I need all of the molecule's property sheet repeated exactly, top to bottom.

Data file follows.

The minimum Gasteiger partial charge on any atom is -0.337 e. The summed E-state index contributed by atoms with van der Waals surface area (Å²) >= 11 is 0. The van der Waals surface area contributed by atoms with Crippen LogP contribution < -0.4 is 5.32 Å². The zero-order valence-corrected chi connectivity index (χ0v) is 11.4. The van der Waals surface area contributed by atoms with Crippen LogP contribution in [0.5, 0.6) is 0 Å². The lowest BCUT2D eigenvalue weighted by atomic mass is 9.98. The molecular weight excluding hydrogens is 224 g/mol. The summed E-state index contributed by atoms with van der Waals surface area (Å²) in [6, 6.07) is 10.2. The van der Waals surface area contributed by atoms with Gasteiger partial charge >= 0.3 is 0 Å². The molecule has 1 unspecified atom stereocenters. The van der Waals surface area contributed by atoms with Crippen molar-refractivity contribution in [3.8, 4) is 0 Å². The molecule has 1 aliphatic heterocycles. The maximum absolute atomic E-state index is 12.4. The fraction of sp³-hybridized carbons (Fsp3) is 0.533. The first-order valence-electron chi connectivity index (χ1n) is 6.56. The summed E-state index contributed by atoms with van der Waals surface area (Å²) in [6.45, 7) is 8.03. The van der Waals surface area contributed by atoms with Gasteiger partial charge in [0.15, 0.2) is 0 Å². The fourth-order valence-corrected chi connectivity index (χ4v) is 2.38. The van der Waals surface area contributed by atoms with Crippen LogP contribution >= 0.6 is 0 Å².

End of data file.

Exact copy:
The minimum Gasteiger partial charge on any atom is -0.337 e. The summed E-state index contributed by atoms with van der Waals surface area (Å²) >= 11 is 0. The van der Waals surface area contributed by atoms with Crippen LogP contribution < -0.4 is 5.32 Å². The zero-order valence-corrected chi connectivity index (χ0v) is 11.4. The van der Waals surface area contributed by atoms with Crippen LogP contribution in [0.5, 0.6) is 0 Å². The lowest BCUT2D eigenvalue weighted by atomic mass is 9.98. The molecular weight excluding hydrogens is 224 g/mol. The summed E-state index contributed by atoms with van der Waals surface area (Å²) in [6, 6.07) is 10.2. The van der Waals surface area contributed by atoms with Gasteiger partial charge >= 0.3 is 0 Å². The molecule has 1 unspecified atom stereocenters. The van der Waals surface area contributed by atoms with Crippen molar-refractivity contribution in [3.8, 4) is 0 Å². The molecule has 1 aliphatic heterocycles. The maximum absolute atomic E-state index is 12.4. The fraction of sp³-hybridized carbons (Fsp3) is 0.533. The first-order valence-electron chi connectivity index (χ1n) is 6.56. The summed E-state index contributed by atoms with van der Waals surface area (Å²) in [6.45, 7) is 8.03. The van der Waals surface area contributed by atoms with Gasteiger partial charge in [0.15, 0.2) is 0 Å². The fourth-order valence-corrected chi connectivity index (χ4v) is 2.38. The van der Waals surface area contributed by atoms with Crippen LogP contribution >= 0.6 is 0 Å².